Artifacts of Chaos
All Gaming News

Artifacts of Chaos

Elden Ring, make way for the new king of difficulty: Clash: Artifacts of Chaos

This game, Clash: Artifacts of Chaos, is absolutely stellar. This is coming from a reviewer of Team Ninja’s Wo Long: Fallen Dynasty, a game that is extremely effective at turning its enemies into paste. I’m not trying to boast; in fact, I’m trying to be as honest as possible with you. My mood swings during sessions of Clash’s third-person action-adventure have me feeling somewhere between elated and slumped against a wall, giving me a case of the Ben Affleck blues.

Artifacts of Chaos

Artifacts of Chaos

The parts of Clash that I’ve played have been challenging, but beyond that, I’m still not sure what I think of it. It’s beautiful to look at and has some clever twists on combat, but grinding levels is tedious and exploring can be a bit confusing. You can have a great time and be incredibly irritated at the same time. Actually, Zenozoik isn’t all rainbows and turkey men. However, there are plenty of male turkeys.
For some background, developer ACE Team’s first two games, Zeno Clash and Zeno Clash 2, were first-person fighting games in which you right-hooked gangly-toed opponents. Clash: Artifacts Of Chaos is a spiritual successor to these titles. In Clash: AoC, you play as a man named Pseudo, who has returned to the vibrant world of Zenozoik. He is not only a gifted martial artist, but also looks like a vacuum-packed Earthworm Jim or a man who just barely fits into a ballsack onesie.

An aptitude for pummeling things is an asset in Pseudo, as the plot revolves around defending a sooty barn owl named — his name cracks me up, because I am a child — The Boy from thugs who want to pinch him for his mysterious powers. It’s the kind of story where nothing makes sense at first, so you’re left wondering what’s going on. You’re just a Pepperami with four limbs that takes it upon itself to guard a flock of birds because… you feel like it? So far as I’ve played, the stakes become more apparent as you travel the world and discover towns where important characters live.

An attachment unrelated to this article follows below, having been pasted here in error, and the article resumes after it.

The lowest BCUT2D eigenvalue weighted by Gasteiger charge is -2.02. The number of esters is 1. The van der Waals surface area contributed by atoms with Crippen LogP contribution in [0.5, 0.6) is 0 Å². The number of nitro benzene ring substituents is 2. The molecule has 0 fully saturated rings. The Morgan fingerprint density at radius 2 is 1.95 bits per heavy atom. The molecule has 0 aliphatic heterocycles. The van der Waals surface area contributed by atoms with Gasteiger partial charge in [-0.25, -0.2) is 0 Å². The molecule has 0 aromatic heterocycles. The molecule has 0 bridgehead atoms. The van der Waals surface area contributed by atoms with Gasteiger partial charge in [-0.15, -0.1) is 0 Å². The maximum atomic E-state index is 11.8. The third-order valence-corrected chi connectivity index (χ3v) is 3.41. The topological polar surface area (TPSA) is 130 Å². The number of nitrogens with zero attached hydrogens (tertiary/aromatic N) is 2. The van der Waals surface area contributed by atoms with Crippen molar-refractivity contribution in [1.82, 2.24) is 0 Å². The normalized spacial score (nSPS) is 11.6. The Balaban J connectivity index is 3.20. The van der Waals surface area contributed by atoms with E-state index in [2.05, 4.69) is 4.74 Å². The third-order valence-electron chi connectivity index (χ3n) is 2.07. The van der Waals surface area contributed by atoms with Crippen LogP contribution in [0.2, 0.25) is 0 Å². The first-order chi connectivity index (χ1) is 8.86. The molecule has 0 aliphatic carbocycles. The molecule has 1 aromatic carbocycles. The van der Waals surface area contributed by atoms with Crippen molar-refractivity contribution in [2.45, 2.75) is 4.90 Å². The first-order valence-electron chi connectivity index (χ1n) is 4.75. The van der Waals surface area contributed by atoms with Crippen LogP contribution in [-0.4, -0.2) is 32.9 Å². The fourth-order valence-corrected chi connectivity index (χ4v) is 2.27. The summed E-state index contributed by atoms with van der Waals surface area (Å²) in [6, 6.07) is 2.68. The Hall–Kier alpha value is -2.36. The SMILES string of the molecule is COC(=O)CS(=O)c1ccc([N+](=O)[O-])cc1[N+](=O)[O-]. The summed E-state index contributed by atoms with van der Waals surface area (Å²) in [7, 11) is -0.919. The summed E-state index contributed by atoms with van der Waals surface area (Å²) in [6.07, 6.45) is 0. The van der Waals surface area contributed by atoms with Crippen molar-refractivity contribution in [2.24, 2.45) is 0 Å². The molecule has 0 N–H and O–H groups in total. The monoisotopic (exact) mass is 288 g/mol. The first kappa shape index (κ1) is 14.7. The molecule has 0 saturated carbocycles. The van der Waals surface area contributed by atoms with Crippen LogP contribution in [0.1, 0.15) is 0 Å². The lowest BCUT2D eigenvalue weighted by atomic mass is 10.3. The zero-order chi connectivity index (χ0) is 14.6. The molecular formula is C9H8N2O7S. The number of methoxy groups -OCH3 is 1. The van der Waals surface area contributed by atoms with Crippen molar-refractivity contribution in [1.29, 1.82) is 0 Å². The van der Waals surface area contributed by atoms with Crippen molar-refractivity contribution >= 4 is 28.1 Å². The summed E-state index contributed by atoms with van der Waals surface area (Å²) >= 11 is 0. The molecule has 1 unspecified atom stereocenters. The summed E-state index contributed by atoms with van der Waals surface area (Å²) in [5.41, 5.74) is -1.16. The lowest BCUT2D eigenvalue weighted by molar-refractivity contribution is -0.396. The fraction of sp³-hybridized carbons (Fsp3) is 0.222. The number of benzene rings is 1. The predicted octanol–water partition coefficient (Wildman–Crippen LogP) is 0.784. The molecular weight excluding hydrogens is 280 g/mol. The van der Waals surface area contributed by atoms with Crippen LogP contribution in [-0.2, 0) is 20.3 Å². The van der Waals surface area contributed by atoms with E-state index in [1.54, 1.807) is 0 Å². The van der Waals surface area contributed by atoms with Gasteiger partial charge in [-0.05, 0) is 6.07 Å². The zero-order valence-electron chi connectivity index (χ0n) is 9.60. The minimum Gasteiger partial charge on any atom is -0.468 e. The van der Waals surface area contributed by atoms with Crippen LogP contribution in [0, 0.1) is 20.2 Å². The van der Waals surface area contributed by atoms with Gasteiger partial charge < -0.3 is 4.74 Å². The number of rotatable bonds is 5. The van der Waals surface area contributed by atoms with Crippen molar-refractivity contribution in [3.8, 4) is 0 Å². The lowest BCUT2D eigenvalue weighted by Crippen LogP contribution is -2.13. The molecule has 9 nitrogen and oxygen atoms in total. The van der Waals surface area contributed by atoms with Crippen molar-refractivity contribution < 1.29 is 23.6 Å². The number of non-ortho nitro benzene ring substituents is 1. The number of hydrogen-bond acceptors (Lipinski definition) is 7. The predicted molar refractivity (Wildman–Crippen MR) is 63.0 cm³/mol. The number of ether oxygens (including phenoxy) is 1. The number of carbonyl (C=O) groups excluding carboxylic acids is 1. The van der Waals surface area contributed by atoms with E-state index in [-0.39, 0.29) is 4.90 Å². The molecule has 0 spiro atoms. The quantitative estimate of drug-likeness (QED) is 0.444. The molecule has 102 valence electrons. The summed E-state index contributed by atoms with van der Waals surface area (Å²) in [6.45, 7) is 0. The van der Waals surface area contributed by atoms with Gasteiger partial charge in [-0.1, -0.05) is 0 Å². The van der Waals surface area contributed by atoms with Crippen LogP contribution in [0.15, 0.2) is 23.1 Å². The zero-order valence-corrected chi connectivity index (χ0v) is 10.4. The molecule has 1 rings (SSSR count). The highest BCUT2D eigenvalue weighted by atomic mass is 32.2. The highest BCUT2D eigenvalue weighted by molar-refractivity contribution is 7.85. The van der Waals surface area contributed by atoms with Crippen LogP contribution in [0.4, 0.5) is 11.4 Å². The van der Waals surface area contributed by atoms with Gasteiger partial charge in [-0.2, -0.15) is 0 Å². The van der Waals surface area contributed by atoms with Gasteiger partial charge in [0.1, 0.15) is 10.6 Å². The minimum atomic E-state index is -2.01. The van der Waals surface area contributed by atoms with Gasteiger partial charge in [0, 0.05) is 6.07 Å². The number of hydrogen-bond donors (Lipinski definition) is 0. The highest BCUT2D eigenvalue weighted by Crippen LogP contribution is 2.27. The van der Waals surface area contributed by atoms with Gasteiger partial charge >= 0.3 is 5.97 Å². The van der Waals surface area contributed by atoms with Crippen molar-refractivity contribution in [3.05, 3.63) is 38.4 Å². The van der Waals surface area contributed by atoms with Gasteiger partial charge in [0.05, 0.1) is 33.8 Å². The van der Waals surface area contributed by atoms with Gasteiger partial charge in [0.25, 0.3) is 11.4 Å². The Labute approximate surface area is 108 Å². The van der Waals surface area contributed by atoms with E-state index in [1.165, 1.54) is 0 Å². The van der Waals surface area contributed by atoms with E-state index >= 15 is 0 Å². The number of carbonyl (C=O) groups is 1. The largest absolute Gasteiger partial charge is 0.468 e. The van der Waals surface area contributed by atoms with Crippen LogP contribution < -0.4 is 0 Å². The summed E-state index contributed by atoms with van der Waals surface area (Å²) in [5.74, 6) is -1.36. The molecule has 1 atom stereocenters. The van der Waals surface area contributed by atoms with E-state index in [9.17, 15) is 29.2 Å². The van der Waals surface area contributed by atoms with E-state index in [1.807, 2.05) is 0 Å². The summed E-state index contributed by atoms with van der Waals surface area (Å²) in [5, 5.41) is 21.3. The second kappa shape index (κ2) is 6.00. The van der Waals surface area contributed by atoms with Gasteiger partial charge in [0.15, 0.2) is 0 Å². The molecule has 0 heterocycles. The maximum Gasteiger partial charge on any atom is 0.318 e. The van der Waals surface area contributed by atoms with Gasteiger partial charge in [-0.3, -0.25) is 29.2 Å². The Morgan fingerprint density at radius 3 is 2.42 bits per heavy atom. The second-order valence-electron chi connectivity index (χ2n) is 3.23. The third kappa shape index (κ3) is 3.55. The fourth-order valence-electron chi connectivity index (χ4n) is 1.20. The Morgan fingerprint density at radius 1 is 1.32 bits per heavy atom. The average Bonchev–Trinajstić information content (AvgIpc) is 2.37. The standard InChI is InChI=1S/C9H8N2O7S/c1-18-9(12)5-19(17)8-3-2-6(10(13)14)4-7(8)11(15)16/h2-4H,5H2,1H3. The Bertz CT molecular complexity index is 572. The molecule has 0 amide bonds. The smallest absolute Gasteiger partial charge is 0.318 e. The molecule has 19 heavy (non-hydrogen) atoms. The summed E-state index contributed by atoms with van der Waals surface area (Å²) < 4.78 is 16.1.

Despite my initial confusion, I really like the way the story develops. It’s reminiscent of God of War (2018) in that you play as a protective adult who must fight through a hostile environment to reach and rescue a child. Only the crunch of your feet or the crunch of your fists will accompany you on this rather solitary journey, making this world much quieter than the one in God of War. It’s not often that you get to have a conversation with a screwed up little guy like The Boy, so when you do, you savour it. Yet again, I believe the relative calm of the world complements Clash’s dreamlike, asymmetrical setting.
Just phwoar, that Zenozoik is. Sure enough, it has the right look for the job. What I’ve seen so far suggests that it’s frequently beautiful, a riot of bright yellows and greens, stone and bones. The developers call it “punk-fantasy style,” and that’s exactly what it has. I mean, it’s like the Earth has been turned upside down and shaken, then glued together with a strange herbal glue made from berries and mugwort, like in Star Wars. The crosshatch shading gives the characters and backgrounds a wonderful textured appearance, as if they had been etched.

the enjoyment of adventuring in Zenozoik’s various environments varies widely. From what I’ve seen, it’s a large, semi-open world with loading screens that transport you to different “levels” (sections of the map) and campfires that serve as save points. Getting around has a Metroidvania-like feel to it, as you’ll have to follow paths with multiple routes and remember which ones you can’t yet pass through. Some paths will suddenly wind you back to views of earlier sections, while others will require you to kick down boulders to access them.

In Clash, you won’t find a compass or a yellow blip to indicate your location; instead, you’ll have to rely on your own sense of direction or consult a map, neither of which will be particularly useful because they are both extremely zoomed-out. I like that you’re not told where to go next, but it can be frustrating if you’re truly lost. Some places have a tendency to blend together, making certain paths nearly invisible at times, and you often need to backtrack through what can be a confusing tangle.

Artifacts of Chaos
Click to comment

Leave a Reply

Your email address will not be published. Required fields are marked *

Most Popular

To Top